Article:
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MathGroup Archive 2006

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Re: sorting list of roots af a transcendental function

  • To: mathgroup at smc.vnet.net
  • Subject: [mg65276] Re: [mg65260] sorting list of roots af a transcendental function
  • From: "Carl K. Woll" <carlw at wolfram.com>
  • Date: Thu, 23 Mar 2006 06:58:42 -0500 (EST)
  • References: <200603221113.GAA10232@smc.vnet.net>
  • Sender: owner-wri-mathgroup at wolfram.com

Dule wrote:
> Dear group,
> 
> for calculating a model i need values for x which are given by the 
> transcendental function Cot[x] == x/a - a/(4*x). a is a parameter 0<a<200.
> i obtained the roots with Table and FindRoot:
> Table[FindRoot[Cot[x] == x/a - a/(4*x), {x, i}], {i, 1, 50}]]
> 
> I have two questions:
> 1. Is there a better way to do this?
> 2. How can i construct a list, where the values for x, which appear 
> multiple are dropped?
> 
> Thanks!

One method to find subintervals of an interval guaranteed to contain all 
of the roots of a function f is to use the package IntervalRoots. With 
this package, f must be able to accept an Interval object as an 
argument, which is satisfied with your example. So, load the package:

Needs["NumericalMath`IntervalRoots`"]

We'll use IntervalBisection because your function is discontinuous. With 
IntervalNewton, the roots are found more quickly, but the 
discontinuities may cause some roots to be missed. The default value for 
MaxRecursion is a bit low, so we'll increase it.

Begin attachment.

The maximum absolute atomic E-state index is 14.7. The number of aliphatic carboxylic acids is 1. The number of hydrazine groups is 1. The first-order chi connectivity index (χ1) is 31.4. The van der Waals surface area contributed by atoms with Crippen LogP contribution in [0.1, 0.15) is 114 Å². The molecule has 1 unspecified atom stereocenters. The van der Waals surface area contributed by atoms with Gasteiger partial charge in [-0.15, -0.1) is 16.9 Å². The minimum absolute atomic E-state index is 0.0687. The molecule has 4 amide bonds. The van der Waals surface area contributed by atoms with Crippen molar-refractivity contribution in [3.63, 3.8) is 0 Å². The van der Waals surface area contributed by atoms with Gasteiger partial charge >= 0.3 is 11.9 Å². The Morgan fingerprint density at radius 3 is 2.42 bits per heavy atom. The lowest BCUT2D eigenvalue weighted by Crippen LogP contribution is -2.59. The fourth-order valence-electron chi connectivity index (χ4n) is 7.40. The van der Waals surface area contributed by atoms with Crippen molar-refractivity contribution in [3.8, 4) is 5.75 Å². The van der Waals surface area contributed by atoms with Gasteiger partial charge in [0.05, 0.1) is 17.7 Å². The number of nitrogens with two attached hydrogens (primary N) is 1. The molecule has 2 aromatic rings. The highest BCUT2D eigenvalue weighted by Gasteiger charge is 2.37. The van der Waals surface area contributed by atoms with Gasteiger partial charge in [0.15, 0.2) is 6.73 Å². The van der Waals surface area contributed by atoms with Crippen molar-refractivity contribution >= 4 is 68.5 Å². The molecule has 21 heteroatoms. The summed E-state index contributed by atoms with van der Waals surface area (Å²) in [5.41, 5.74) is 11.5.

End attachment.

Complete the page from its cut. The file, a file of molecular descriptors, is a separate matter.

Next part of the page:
In[10]:=
With[{a = 10}, IntervalBisection[Cot[x] - x/a + a/(4*x), x,
      Interval[{0, 50}], 0.1, MaxRecursion -> 30]]

Out[10]=
Interval[{2.24609, 2.34375}, {4.6875, 4.78516}, {7.42188, 7.51953},

   {10.2539, 10.3516}, {13.2812, 13.3789}, {16.2109, 16.3086},

   {19.3359, 19.4336}, {22.3633, 22.4609}, {25.4883, 25.5859},

   {28.6133, 28.7109}, {31.6406, 31.7383}, {34.7656, 34.8633},

   {37.8906, 37.9883}, {41.0156, 41.1133}, {44.1406, 44.2383},

   {47.2656, 47.3633}]

You can refine the search for roots by choosing a smaller eps than 0.1, 
or you can use FindRoot with these smaller intervals. Here we repeat 
with an eps of 10^-6:

In[11]:=
With[{a = 10}, IntervalBisection[Cot[x] - x/a + a/(4*x), x,
      Interval[{0, 50}], 10^-6, MaxRecursion -> 30]]

Out[11]=
Interval[{2.28445, 2.28445}, {4.76129, 4.76129}, {7.46368, 7.46368},

   {10.3266, 10.3266}, {13.2862, 13.2862}, {16.3031, 16.3031},

   {19.3552, 19.3552}, {22.4298, 22.4298}, {25.5197, 25.5197},

   {28.6202, 28.6202}, {31.7285, 31.7285}, {34.8426, 34.8426},

   {37.961, 37.961}, {41.0829, 41.0829}, {44.2075, 44.2075},

   {47.3344, 47.3344}]

Let me repeat the advantage of IntervalBisection. All of the roots to 
your equation between 0 and 50 are guaranteed to lie in one of the above 
intervals. Another nice thing with IntervalBisection is that for 
functions with a finite number of roots, your starting interval can be 
Interval[{-Infinity,Infinity}]. The disadvantage, of course, is that 
most special functions cannot accept Interval objects as input.

Carl Woll
Wolfram Research


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